When we speak of improving the traffic situation in Metro Manila, we usually talk of building more roads or lessening the number of vehicles on them. Very rarely do we look beyond the confines of cars to consider alternative forms of transportation, despite the fact that these may do more to alleviate the daily gridlock on our streets.
The Pasig River Ferry as a Kaleidoscope of Metro Manila
One such example is – unexpectedly enough – the Pasig River Ferry. At the mere mention of its name, you probably recoiled and held your breath, imagining the murky green waters of the Pasig River and what surely must be the foulest of odors wafting up from it and into your nostrils.
I anticipated this unpleasantness, too, but the Pasig River surprisingly did not reek. Riding through it on a small ferry was better than any experience I had on a cab or on a jeep. I would even go so far as to call the trip serene – when standing on the bow, there’s just you, the water, and a gradually changing vista of the Metro Manila.
In the span of roughly an hour – which is how long it took me and my group to sail from Binondo, Manila to San Joaquin, Pasig City – I managed to see, in microcosm, how truly diverse our country is. Just look at this ten-second clip, and then envision what you might see over the course of another three thousand, five hundred fifty seconds.
While I took the trip with friends, the Pasig River Ferry is, at its heart, a deeply personal experience. My friends, it seemed, were as much in their own world as I was in mine. I zoned out for the whole trip, thinking of nothing other than the scenery that passed before me and how little of the Philippines I had really seen during my three years here. The landscapes, then, served as a kind of challenge: Where will you go next?
The Pasig River Ferry as an Experience
This emotional slant is exactly how the Metro Manila Development Authority should package the Pasig River Ferry – not as a service, but as an experience: the passenger as pioneer, boldly going (and dreaming) where no one has gone before.
Such an angle would seem unlikely to come from a government agency, but we only need to look at the Department of Tourism and their “It’s more fun in the Philippines” campaign to know that these institutions do have the capacity to be creative, so long as it’s in their best interests to do so. As intended, that campaign brought the country more tourists. A campaign that effectively sells the Pasig River Ferry as an experience will no doubt drive more passengers onto their boats.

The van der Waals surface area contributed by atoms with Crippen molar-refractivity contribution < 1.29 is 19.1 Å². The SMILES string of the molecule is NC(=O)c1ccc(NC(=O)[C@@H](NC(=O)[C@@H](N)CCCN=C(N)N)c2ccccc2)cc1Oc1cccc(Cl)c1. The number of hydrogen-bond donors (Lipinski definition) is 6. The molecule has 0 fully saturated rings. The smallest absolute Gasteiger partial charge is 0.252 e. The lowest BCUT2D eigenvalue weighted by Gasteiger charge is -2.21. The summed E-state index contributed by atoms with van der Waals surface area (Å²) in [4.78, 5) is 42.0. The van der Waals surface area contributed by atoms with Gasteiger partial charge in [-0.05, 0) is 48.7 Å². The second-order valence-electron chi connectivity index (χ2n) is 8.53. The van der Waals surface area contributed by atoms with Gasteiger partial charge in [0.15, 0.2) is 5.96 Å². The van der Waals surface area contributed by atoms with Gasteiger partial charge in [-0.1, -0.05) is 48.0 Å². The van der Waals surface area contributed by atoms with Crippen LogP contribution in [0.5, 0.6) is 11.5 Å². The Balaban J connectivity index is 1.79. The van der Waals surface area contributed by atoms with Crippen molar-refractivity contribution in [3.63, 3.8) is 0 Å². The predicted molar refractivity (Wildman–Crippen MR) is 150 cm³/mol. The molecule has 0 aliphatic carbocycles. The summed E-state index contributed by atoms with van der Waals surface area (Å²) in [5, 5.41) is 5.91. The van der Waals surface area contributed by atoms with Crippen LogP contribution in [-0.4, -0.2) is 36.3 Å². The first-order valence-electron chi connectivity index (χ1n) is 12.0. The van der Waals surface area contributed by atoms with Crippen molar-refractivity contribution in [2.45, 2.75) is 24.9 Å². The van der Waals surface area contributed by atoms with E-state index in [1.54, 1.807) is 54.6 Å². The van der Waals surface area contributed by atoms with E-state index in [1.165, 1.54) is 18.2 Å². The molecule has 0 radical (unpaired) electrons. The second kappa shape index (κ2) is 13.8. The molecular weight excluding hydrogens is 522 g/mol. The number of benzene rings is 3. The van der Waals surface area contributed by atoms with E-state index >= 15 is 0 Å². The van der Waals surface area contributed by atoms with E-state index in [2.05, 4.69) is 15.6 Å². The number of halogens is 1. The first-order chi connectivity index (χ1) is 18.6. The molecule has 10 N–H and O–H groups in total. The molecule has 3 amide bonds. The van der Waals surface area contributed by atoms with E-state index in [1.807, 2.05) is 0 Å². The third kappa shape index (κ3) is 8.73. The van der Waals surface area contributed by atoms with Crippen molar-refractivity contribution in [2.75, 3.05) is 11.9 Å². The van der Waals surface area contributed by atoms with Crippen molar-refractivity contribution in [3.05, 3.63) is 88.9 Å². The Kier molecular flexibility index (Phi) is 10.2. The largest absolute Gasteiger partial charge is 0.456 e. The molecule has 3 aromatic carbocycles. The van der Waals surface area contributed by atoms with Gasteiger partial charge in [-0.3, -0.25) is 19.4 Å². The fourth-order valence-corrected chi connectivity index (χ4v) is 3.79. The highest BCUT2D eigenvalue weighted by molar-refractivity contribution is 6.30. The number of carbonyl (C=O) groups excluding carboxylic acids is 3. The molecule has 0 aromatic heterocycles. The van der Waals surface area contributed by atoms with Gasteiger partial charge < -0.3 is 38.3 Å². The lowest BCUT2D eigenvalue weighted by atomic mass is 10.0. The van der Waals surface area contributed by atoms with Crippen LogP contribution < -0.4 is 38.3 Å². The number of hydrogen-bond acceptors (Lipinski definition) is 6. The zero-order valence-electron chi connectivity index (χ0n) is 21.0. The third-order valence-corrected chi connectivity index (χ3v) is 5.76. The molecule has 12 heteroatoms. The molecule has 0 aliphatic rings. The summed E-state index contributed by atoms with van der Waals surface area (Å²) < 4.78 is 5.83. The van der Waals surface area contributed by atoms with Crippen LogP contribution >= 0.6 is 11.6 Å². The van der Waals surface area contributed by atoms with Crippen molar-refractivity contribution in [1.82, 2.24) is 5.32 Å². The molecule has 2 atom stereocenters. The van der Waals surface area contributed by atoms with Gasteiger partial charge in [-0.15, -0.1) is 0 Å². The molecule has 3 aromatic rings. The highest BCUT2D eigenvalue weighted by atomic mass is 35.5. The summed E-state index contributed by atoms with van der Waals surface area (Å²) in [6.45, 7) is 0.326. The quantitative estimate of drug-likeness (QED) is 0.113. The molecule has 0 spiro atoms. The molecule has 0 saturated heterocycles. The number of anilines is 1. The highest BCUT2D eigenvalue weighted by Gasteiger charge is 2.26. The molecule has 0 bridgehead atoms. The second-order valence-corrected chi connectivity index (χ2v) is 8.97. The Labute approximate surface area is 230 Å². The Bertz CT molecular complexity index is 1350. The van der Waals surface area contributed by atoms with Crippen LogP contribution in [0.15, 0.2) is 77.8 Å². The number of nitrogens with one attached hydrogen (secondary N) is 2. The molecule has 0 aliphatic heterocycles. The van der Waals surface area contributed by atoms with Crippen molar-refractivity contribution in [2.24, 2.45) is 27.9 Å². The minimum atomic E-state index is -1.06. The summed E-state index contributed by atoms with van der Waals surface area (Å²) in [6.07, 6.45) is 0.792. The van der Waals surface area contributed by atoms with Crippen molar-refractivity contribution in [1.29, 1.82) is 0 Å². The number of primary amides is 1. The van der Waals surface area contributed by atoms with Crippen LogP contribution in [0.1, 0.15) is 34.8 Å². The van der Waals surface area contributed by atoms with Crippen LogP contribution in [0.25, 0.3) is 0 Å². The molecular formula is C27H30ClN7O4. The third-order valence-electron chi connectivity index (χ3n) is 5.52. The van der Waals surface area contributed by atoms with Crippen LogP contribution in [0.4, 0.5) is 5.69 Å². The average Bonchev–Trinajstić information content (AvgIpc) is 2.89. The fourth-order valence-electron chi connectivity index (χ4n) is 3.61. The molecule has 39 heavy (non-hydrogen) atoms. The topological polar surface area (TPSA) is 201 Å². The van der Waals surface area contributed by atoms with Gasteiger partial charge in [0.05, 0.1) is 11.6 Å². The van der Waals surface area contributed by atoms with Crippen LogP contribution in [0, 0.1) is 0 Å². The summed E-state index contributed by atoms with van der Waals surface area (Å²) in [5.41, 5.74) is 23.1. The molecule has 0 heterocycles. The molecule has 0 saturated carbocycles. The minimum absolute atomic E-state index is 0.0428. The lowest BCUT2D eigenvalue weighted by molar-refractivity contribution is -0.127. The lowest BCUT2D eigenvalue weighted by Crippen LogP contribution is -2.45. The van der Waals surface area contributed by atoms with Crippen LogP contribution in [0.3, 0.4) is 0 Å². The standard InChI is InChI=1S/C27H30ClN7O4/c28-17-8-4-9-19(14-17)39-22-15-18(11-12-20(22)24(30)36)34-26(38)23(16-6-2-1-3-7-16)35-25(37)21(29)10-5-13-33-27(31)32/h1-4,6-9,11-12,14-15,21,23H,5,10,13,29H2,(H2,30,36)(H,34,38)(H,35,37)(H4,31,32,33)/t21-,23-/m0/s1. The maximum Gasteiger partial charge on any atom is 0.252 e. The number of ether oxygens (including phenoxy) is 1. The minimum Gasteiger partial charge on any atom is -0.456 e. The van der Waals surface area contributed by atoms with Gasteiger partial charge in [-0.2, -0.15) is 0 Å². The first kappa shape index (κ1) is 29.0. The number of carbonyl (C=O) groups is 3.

Even with this appeal, change will not come easy. Taking even just one leg of your journey by boat is a huge leap in both behavior and attitude. Commuting on our nation’s strained highway system is so ingrained into our culture that even complaining about the traffic seems to have become a national pastime.
Yet we can cause this tectonic cultural shift, so long as the commitment is there. I don’t kid myself that filling these boats up will alleviate our traffic overnight – our passenger manifest had something like twenty-nine passengers, and it was already looking decently full – but we must start somewhere.
When even a few people avail of our largely unused waterways, we are freeing up some amount of space on our highways. This amount is probably negligible now, but if more and more Filipinos choose to take the Pasig River Ferry when it makes sense to, in turn spurring the commission of more boats and the implementation of a fuller schedule, we can very well see a measurable difference not just in our daily traffic, but in our communities.
Our communities will be more liveable, our air breathable. And – who knows? – it might even encourage the exploration of more alternative forms of transport beyond cars and jeeps:
If the Pasig River Ferry can get me to see beyond the sphere of my life, it might very well be able to accomplish anything.